By Crystal A. Weyers
Foster’s Daily Democrat, Dover, N.H.
Two local women aiming to end the stigma attached to mental health disorders are launching an edgy new line of apparel.
The pair believes that by bravely wearing a mental health issue front-and-center on a T-shirt, more dialogue will open up about the struggles that they and many others face on a daily basis.
Erin Duquette, founder of the Berwick Art Association, and town resident Elisabeth Menter recently surpassed their fundraising goal on their Kickstarter page and will be launching their project with a lookbook catalog to showcase their designs in the near future.
Having previously worked part-time as a T-shirt designer for seven years, Duquette said she came up with the idea a couple of years ago after she was diagnosed with Graves’ disease and suffering from intense stress and anxiety.
“I had a revelation during some free creative design time that I should make myself a shirt that said ‘anxiety’ and just ‘out’ myself to my co-workers and friends so maybe they would be a bit more patient with my odd behavior,” she said.
She said wearing the T-shirt got a great response in public and on social media, so she kept adding designs for every disorder she could think of, learning some new ones along the way.
“Sharing laughs and smiles through social media made me realize just how many people, especially women, were feeling and experiencing the exact same things,” she said. “I started realizing how many people feel that they are alone in their battle and that the medical community isn’t helping them … You can feel like a square peg in a round society pretty quickly.”
Before that, Duquette had always shied away from sharing her personal struggles with others. She said she has always struggled with anxiety, ADHD and learning disabilities, but would try to hide it from others.
“I have found that when I share my struggles with others, they in turn feel open to share their own struggles, whether they are the same, or different from mine, the mountain climb can feel the same,” she said.
Duquette’s 10-year-old daughter has also sparked more open conversation about illness and anxiety as her pancreas stopped working when she was only 4 years old and she is now insulin dependent. So, too, suffers from the occasional bought of anxiety.
“(That) definitely contributed to me being more open about it and learning more about it,” Duquette said.
Duquette met Menter when she purchased one of Duquette’s ‘Anxiety’ T-shirts. The meeting sparked a discussion surrounding what it’s like to suffer from depression and anxiety and the pair became an instant support system for each other.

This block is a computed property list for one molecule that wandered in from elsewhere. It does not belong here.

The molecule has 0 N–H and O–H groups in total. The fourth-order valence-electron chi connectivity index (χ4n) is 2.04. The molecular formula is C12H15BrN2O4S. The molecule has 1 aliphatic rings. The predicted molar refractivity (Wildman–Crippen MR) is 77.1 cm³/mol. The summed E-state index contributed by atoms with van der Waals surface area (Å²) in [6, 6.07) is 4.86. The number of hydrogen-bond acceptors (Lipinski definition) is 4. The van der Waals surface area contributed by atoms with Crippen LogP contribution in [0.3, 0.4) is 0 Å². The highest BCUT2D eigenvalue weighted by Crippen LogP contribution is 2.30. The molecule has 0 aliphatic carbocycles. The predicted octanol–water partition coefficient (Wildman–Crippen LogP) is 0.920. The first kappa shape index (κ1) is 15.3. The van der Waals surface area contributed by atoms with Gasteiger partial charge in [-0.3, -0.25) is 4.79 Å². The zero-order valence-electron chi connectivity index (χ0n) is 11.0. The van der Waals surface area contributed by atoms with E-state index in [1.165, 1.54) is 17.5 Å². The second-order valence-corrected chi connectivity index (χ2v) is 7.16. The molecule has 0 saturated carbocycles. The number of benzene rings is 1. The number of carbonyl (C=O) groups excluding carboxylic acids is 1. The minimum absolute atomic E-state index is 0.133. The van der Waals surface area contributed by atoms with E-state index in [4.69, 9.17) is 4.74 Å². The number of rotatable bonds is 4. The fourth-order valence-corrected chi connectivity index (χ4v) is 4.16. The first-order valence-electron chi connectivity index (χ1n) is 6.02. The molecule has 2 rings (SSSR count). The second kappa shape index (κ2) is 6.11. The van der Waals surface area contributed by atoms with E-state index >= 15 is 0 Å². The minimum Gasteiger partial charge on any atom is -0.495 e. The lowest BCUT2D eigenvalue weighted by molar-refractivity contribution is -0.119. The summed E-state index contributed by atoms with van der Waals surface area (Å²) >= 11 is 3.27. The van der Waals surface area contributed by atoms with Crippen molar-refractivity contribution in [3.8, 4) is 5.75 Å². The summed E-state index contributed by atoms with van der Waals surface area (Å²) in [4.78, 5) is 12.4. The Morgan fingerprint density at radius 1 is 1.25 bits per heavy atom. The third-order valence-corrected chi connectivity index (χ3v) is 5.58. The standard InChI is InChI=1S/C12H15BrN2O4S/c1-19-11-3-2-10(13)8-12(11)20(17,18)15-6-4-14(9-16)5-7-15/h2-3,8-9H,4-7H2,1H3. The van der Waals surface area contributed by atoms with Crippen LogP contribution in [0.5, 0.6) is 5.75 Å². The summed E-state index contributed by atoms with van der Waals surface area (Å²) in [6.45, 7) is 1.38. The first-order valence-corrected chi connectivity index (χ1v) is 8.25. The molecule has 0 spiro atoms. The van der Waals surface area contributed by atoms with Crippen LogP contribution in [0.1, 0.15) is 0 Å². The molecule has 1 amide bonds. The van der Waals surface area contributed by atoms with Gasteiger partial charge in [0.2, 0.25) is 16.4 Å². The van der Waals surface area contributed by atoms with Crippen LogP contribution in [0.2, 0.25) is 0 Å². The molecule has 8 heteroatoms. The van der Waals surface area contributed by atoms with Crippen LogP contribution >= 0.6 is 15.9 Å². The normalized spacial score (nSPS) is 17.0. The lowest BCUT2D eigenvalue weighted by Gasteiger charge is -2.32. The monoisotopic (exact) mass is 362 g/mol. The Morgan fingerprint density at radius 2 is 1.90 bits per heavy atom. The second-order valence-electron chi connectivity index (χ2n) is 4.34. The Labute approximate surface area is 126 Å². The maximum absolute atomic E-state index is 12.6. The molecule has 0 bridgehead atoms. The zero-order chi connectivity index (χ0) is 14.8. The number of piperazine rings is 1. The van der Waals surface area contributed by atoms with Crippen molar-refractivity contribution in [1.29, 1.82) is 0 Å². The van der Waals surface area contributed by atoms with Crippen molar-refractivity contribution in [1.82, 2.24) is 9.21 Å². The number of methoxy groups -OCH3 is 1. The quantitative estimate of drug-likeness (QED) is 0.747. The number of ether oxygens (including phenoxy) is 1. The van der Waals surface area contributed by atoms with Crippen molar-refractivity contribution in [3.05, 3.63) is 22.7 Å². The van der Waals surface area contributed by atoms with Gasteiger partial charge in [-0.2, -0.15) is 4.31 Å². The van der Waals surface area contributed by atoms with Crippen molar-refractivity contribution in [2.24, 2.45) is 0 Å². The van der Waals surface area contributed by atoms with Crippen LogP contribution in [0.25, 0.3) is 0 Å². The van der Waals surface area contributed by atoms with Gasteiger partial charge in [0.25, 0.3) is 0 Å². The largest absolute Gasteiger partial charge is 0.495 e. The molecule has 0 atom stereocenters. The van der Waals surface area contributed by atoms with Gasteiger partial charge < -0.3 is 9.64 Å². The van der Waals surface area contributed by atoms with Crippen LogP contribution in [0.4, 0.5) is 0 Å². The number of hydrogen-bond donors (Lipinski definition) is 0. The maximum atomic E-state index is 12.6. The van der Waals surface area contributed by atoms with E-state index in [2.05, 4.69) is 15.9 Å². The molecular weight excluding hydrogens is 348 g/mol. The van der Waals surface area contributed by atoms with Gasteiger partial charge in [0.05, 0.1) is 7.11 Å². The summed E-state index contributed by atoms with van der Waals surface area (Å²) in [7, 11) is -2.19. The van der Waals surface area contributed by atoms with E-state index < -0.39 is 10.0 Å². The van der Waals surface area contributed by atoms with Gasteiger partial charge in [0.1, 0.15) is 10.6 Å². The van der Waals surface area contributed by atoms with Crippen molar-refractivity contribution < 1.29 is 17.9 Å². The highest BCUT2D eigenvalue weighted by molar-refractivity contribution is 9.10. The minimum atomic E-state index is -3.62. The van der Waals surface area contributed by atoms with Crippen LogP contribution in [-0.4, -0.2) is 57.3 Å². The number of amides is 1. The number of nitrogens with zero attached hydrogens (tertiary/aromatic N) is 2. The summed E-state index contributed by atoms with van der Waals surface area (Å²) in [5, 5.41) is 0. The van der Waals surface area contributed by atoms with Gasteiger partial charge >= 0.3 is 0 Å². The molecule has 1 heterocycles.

After that, Menter offered to help launch Duquette’s ideas into a business.
“And off we went,” Duquette said.
The line, called “Kiss My Disorder,” allows individuals to wear their mental health issues on their sleeves. The designs label and depict issues such as “attention deficit disorder,” “multiple personality disorder,” “anxiety” and being “anti-social” or “bipolar.”
Duquette believes “the mental health community has successfully created their marketing campaign for them, and she is confident there is a disorder for everyone.”
With more than 20 years of experience in the art and design fields, Duquette has always pushed to accommodate her lifestyle around her mental health issues. By starting the Kiss My Disorder line, she finally feels she may be able to design a profession that works with her and her family’s medical needs.
She hopes the T-shirts will help fight the stigma attached to having a mental health issue.
Their Kickstarter page states, “We are in no way trying to start a movement … nor are we mental health professionals. We are simply two artistic moms from Maine with a sense of humor about real life and we love to create and share.”
The duo set a crowdfunding project goal of $2,600, and 68 supporters surpassed that by providing a total of $3,705. A check was sent to the pair this week to start bringing their ideas to life. The funds will help the women update and add new design samples, get professional photographs of models wearing the designs, purchase studio equipment for printing and further develop their website and lookbook of designs.
“With the samples in hand, we will be venturing out to figure out our best partners for reselling and showing our designs,” Duquette said.
All printing and dying of the shirts will be done locally or by the pair themselves in their studio. They also only use materials from “labor friendly manufacturers.”
View their page on Facebook. Visit their website at www.kissmydisorder.com to keep up to date on their progress.